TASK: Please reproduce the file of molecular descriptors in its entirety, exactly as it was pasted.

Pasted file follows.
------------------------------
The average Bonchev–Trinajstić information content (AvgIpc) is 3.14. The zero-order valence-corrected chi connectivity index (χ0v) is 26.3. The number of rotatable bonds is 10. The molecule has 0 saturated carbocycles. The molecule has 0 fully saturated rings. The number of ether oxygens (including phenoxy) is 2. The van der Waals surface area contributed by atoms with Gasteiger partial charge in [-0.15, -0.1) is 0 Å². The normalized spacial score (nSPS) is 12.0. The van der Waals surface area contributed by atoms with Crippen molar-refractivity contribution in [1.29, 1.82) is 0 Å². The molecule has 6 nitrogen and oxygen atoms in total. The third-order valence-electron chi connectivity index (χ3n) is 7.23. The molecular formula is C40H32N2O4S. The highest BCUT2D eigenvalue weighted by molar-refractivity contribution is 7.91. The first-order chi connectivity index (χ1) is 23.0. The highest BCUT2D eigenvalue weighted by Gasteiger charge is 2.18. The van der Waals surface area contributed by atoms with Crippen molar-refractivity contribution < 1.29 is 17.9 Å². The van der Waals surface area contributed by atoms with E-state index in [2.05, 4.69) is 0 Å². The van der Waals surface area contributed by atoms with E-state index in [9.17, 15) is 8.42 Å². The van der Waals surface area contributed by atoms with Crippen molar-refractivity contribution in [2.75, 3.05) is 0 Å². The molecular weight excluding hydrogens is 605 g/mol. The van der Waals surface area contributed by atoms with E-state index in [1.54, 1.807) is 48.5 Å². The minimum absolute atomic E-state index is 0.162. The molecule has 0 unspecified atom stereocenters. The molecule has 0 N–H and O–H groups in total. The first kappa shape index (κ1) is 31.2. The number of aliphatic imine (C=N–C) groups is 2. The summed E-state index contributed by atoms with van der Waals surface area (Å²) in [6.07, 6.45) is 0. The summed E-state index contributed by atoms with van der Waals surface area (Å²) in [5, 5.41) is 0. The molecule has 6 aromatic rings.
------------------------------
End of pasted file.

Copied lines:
The average Bonchev–Trinajstić information content (AvgIpc) is 3.14. The zero-order valence-corrected chi connectivity index (χ0v) is 26.3. The number of rotatable bonds is 10. The molecule has 0 saturated carbocycles. The molecule has 0 fully saturated rings. The number of ether oxygens (including phenoxy) is 2. The van der Waals surface area contributed by atoms with Gasteiger partial charge in [-0.15, -0.1) is 0 Å². The normalized spacial score (nSPS) is 12.0. The van der Waals surface area contributed by atoms with Crippen molar-refractivity contribution in [1.29, 1.82) is 0 Å². The molecule has 6 nitrogen and oxygen atoms in total. The third-order valence-electron chi connectivity index (χ3n) is 7.23. The molecular formula is C40H32N2O4S. The highest BCUT2D eigenvalue weighted by molar-refractivity contribution is 7.91. The first-order chi connectivity index (χ1) is 23.0. The highest BCUT2D eigenvalue weighted by Gasteiger charge is 2.18. The van der Waals surface area contributed by atoms with Crippen molar-refractivity contribution < 1.29 is 17.9 Å². The van der Waals surface area contributed by atoms with E-state index in [2.05, 4.69) is 0 Å². The van der Waals surface area contributed by atoms with E-state index in [9.17, 15) is 8.42 Å². The van der Waals surface area contributed by atoms with Crippen molar-refractivity contribution in [2.75, 3.05) is 0 Å². The molecular weight excluding hydrogens is 605 g/mol. The van der Waals surface area contributed by atoms with E-state index in [1.54, 1.807) is 48.5 Å². The minimum absolute atomic E-state index is 0.162. The molecule has 0 unspecified atom stereocenters. The molecule has 0 N–H and O–H groups in total. The first kappa shape index (κ1) is 31.2. The number of aliphatic imine (C=N–C) groups is 2. The summed E-state index contributed by atoms with van der Waals surface area (Å²) in [6.07, 6.45) is 0. The summed E-state index contributed by atoms with van der Waals surface area (Å²) in [5, 5.41) is 0. The molecule has 6 aromatic rings.